Tuesday, February 21, 2012

Rendering Lard and why it might now be one of my most favorite things to make...

Lard.  A few years ago I would have scoffed at the idea of eating/using lard.  Lard?! FAT?! 

I am so glad God has led us to change our eating ways.  Isn't it beautiful?  (this is the lard after rendering and straining - it is solid and white/creamy colored once it cools)
Run down on lard: great for you, great vitamins, healing to your gut, tasty...all that good stuff.

Oh, and it's a great source of Vitamin D.  Get it from foraging pastured pork from a farm like this.  

Rendering lard is incredibly easy peasy.  You can do it in the oven, on the stove, or in a crock pot.  I highly recommend doing it in the crock pot.  I doubt I will do any other way ever again!  

This is one of the EASIEST things you could do to change your eating and help nourish your body.  Do this and use as one of your fats in cooking.  This is one of the things you need to do when beginning and staying on the GAPS diet or if you are eating Paleo/Primal. 

We use it for scrambling eggs, greasing pans for egg casseroles, sauteing vegetables, roasting vegetables, frying eggs or meat patties, and we add extra in when we fry bacon. 

Here's where I first read about rendering lard and how to do it.  I followed these steps to render beef tallow my first time.  When I decided to render some lard, I decided to give it a try in the good old crock pot.  Less heat, less work, no need to check on it...yay.

Below the method instructions you'll find why rendering lard is one of my most favorite things to do...

Steps to render lard (or tallow) - {Method}
Instructions: 
  • You need the fat to be chopped into tiny tiny pieces to render best.  Mine comes pre-chopped (thank you, amazing farm!) If your fat is not cut up, you will want to thaw it enough to cut and cut into smaller pieces.  I have read that others will cut into chunks and then pulse in the food processor in batches to cut it into small pieces.  
  • If your pork fat is already all cut up, just thaw it!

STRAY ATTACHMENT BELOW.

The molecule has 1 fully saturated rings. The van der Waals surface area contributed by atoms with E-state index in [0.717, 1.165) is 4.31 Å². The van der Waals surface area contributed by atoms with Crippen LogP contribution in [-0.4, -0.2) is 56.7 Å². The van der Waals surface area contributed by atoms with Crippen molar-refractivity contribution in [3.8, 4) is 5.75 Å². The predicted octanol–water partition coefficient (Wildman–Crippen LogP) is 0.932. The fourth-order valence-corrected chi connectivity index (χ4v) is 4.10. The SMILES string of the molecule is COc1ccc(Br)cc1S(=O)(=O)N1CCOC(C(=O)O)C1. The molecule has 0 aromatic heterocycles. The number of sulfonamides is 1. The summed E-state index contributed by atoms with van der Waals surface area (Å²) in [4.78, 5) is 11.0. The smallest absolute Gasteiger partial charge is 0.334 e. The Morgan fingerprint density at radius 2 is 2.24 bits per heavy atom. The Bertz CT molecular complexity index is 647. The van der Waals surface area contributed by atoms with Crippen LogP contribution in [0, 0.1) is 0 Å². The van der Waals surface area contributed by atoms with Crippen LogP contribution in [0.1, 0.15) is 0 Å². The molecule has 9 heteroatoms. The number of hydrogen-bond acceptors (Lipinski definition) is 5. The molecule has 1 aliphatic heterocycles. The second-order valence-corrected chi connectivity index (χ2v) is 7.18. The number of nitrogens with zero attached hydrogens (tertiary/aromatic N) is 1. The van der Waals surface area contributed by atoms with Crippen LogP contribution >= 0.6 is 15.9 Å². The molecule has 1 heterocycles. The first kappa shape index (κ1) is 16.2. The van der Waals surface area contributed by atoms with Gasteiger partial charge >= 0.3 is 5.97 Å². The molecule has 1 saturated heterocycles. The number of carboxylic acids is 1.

• In your crock pot, you can put about 1/4 cup of water (this is optional and cooks away during rendering - I have read it helps prevent burning of the fat.  It is not necessary).  Then place your thawed fat in the crock pot and turn it on low.  
  • Try and mash it around to be an even thickness rather than a pile in the middle. 
  • Let it cook on low all day!  I usually stir a couple of times during the day.  You will see it begin to melt and then eventually, it will be almost all liquid with 'cracklings' left.  Little brown bits of fat.  
  • Strain the lard with a strainer lined with cheesecloth.  (I highly recommend straining it into a bowl or large measuring cup with a pour spout.)
  • Pour into jars.  Let cool on counter.  Then store in fridge.  It keeps for months.  
  • BUT WAIT!!!  All those bits of fat left in the cheesecloth from straining?  DO NOT, I repeat, DO NOT throw them away.  SAVE THEM.  
This is why rendering lard is one of my most favorite things ever.  The cracklings.  Is that what you call them? I am so new to this.  We saved them and divided them up into a few portions.  Then I would bring them out, fry them up in a pan and mix with eggs or green beans (or any other green like collards or mustard greens would be great).  Actually, I have even eaten them plain. Just add some good salt.  Oh.my.Goodness.  I love eating this way...
Mmmm....

Now go get some pork fat and render some lard and EAT THE CRACKLINGS.  Someone correct me if I am not calling them the right thing...

3 comments:

  1. Yes, put the lids on after the jars have cooled.

    ReplyDelete
  2. Can you render lard from any other meat besides pig?

    ReplyDelete

Print Friendly